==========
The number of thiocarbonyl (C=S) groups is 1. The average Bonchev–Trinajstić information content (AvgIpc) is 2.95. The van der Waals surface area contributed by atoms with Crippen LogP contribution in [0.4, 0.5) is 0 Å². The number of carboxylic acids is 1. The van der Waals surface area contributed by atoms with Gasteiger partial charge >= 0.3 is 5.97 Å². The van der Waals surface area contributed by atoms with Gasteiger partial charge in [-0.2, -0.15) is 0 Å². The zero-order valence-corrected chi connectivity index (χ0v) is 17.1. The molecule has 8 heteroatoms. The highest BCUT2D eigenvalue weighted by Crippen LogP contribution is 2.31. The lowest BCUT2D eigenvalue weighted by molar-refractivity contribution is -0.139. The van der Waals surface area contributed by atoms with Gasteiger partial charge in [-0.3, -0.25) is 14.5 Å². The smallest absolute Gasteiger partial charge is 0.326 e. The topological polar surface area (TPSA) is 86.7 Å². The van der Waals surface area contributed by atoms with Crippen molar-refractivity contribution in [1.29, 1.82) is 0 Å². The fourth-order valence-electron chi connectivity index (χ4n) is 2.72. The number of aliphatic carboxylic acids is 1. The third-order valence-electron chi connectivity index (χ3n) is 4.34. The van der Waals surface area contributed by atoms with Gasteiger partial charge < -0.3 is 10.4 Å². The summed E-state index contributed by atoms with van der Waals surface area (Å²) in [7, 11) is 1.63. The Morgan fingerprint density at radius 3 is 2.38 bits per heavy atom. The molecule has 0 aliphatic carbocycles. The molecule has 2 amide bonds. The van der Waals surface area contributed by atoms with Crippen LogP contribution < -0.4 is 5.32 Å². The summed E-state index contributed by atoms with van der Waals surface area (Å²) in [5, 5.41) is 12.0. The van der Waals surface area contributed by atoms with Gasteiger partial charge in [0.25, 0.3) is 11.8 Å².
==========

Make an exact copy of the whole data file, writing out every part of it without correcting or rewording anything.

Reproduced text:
The number of thiocarbonyl (C=S) groups is 1. The average Bonchev–Trinajstić information content (AvgIpc) is 2.95. The van der Waals surface area contributed by atoms with Crippen LogP contribution in [0.4, 0.5) is 0 Å². The number of carboxylic acids is 1. The van der Waals surface area contributed by atoms with Gasteiger partial charge >= 0.3 is 5.97 Å². The van der Waals surface area contributed by atoms with Gasteiger partial charge in [-0.2, -0.15) is 0 Å². The zero-order valence-corrected chi connectivity index (χ0v) is 17.1. The molecule has 8 heteroatoms. The highest BCUT2D eigenvalue weighted by Crippen LogP contribution is 2.31. The lowest BCUT2D eigenvalue weighted by molar-refractivity contribution is -0.139. The van der Waals surface area contributed by atoms with Gasteiger partial charge in [-0.3, -0.25) is 14.5 Å². The smallest absolute Gasteiger partial charge is 0.326 e. The topological polar surface area (TPSA) is 86.7 Å². The van der Waals surface area contributed by atoms with Crippen molar-refractivity contribution in [1.29, 1.82) is 0 Å². The fourth-order valence-electron chi connectivity index (χ4n) is 2.72. The number of aliphatic carboxylic acids is 1. The third-order valence-electron chi connectivity index (χ3n) is 4.34. The van der Waals surface area contributed by atoms with Gasteiger partial charge < -0.3 is 10.4 Å². The summed E-state index contributed by atoms with van der Waals surface area (Å²) in [7, 11) is 1.63. The Morgan fingerprint density at radius 3 is 2.38 bits per heavy atom. The molecule has 0 aliphatic carbocycles. The molecule has 2 amide bonds. The van der Waals surface area contributed by atoms with Crippen LogP contribution < -0.4 is 5.32 Å². The summed E-state index contributed by atoms with van der Waals surface area (Å²) in [5, 5.41) is 12.0. The van der Waals surface area contributed by atoms with Gasteiger partial charge in [0.25, 0.3) is 11.8 Å².